On the first day of the year 2000, while many Virgin Islanders are sleeping off the after- effects of ringing in the New Year, bird watchers on St. John and St. Croix will be out before the crack of dawn taking part in the 100th anniversary Audubon Society Christmas Bird Count.
Nearly 50,000 people in more than 1,800 locations are expected to take part in this year's bird count, traditionally conducted during a 14-day period at the end of December.
The annual bird count "started in the United States and spread across the country," Dr. Will Henderson, a St. John resident, explained. Today it involves groups in all 50 states plus "every Canadian province, parts of Central and South America, Bermuda, the West Indies and some of the Pacific islands,"
Audubon Society members on St. John have conducted the annual census of their feathered friends for the last 13 years on Christmas Day. This year, Henderson said, the count is being held a week later, on New Year's Day, to accommodate birds of a different feather — "the snowbirds." The term is used for people who regularly come to the islands in the wintertime, many staying in vacation homes or time-shares. Henderson said about half of the St. John Audubon Society members are snowbirds.
The birders — all volunteers — will fan out into the bush around the island to begin their count in the pre-dawn hours, armed with binoculars and hot beverages in vacuum bottles, and continue throughout the day. Invariably, Henderson said, someone will get a treat in the sighting of a rare species, although, he admitted this has never happened to him.
"We had a very rare one come by here on St. John last fall and has been seen several times since then," he said, "and that's the red-legged honey creeper." He described the species as "a bright blue bird with a bright blue-turquoise crown and wild red legs." The nearest place the bird is known to inhabit is Trinidad, he added.
Dennis McKinney, environmental director of the St. Croix Environmental Association, noted that hurricanes, with their destruction of natural environments, can have the effect of sending migratory birds to locations they have not previously inhabited.
On St. Croix, he said, "One observer recently saw a Chaffinch, a North African species, and he never saw it again. All you can do is speculate. When you have weather like we have, you never know what's going to turn up. After Hurricane Marilyn we had a population of flamingoes for a couple of months."
This year, for the first time since 1988 — the Christmas before Hurricane Hugo — a bird count will also be taken on St. Croix, coordinated by SEA. McKinney figures that "we may get an oddball or two that can be attributed to Lenny."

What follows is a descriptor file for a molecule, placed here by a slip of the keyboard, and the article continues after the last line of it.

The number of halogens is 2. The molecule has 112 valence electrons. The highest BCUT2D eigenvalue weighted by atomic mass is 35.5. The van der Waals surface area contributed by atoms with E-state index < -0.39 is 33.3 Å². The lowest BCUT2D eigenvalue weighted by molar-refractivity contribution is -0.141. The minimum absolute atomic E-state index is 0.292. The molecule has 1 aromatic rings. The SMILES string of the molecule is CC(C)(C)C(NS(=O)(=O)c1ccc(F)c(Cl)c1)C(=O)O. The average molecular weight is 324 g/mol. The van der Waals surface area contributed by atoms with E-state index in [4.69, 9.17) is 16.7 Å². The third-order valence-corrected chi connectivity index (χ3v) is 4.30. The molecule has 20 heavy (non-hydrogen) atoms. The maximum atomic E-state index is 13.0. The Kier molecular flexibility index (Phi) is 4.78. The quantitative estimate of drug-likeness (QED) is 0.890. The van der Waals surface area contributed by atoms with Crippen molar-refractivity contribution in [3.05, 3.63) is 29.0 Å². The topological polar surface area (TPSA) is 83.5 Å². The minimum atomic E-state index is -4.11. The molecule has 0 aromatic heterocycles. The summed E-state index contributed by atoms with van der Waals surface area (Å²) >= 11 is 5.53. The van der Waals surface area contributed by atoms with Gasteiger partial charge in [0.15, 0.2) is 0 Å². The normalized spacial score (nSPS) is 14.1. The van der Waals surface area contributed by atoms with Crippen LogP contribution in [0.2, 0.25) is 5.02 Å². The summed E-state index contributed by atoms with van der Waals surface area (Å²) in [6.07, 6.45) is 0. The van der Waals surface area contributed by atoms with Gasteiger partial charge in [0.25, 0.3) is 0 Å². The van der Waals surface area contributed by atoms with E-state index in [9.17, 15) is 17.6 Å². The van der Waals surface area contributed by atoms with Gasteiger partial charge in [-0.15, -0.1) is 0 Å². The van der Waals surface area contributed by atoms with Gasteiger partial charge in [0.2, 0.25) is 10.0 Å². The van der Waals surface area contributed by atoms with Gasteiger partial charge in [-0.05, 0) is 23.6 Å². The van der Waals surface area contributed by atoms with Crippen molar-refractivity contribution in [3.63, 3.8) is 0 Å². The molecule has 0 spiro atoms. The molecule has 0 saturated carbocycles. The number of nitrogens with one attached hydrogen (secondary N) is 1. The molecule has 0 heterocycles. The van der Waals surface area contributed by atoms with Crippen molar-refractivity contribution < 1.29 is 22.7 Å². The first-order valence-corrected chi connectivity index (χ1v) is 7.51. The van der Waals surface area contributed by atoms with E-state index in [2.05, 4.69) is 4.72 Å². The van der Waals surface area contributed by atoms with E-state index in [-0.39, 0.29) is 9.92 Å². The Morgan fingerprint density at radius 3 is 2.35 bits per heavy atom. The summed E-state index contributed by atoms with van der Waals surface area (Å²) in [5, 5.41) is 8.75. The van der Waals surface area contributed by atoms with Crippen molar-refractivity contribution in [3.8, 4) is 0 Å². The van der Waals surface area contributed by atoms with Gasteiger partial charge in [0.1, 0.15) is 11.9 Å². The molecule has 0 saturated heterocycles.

Before 1989, "There had been counts annually for as far back as I can recall on St. Croix – – at least 20 years, maybe more," McKinney said. The association had been reluctant to take on responsibility for reviving the count, he said, because this is also the time of year of its annual fund-raiser auction. Still, he said, "the motivation has always been there, because it's something that needs to get done. Data on Central America and the Caribbean are important so that scientists up north know where the birds from there go."
This year, he said, the count is taking place largely because SEA volunteer and Realtor Sheelagh Fromer agreed to take charge of organizing it. She has divided St. Croix into seven zones plus Buck Island and Green Cay (with the National Park Service leading the count at those two sites).
McKinney, a SEA staff member for the last two and a half year, figures the bird population may have changed significantly in number, if not in species variety, since the hurricane of a decade ago devastated St. Croix.
Although "the main idea is to send records up to the Audubon headquarters in New York where they crunch the numbers," Henderson said, the data collected are put to local use as well. He said the annual St. John bird count has helped local environmentalists gain a better understanding of how weather and other changes affects the number and types of birds, many of them making their seasonal migration.
"About one third of the birds that have been seen on our island are permanent residents," he said. The rest, he said, "come here to nest or come here to winter. Of course, some of them come here to summer."
Although the Audubon Society is more than 100 years old, a publication from the organization credits Frank Chapman for organizing the first bird count in December 1900. "He implored them to begin a new holiday tradition of counting birds, rather than shooting them, as had been tradition," the publication states.


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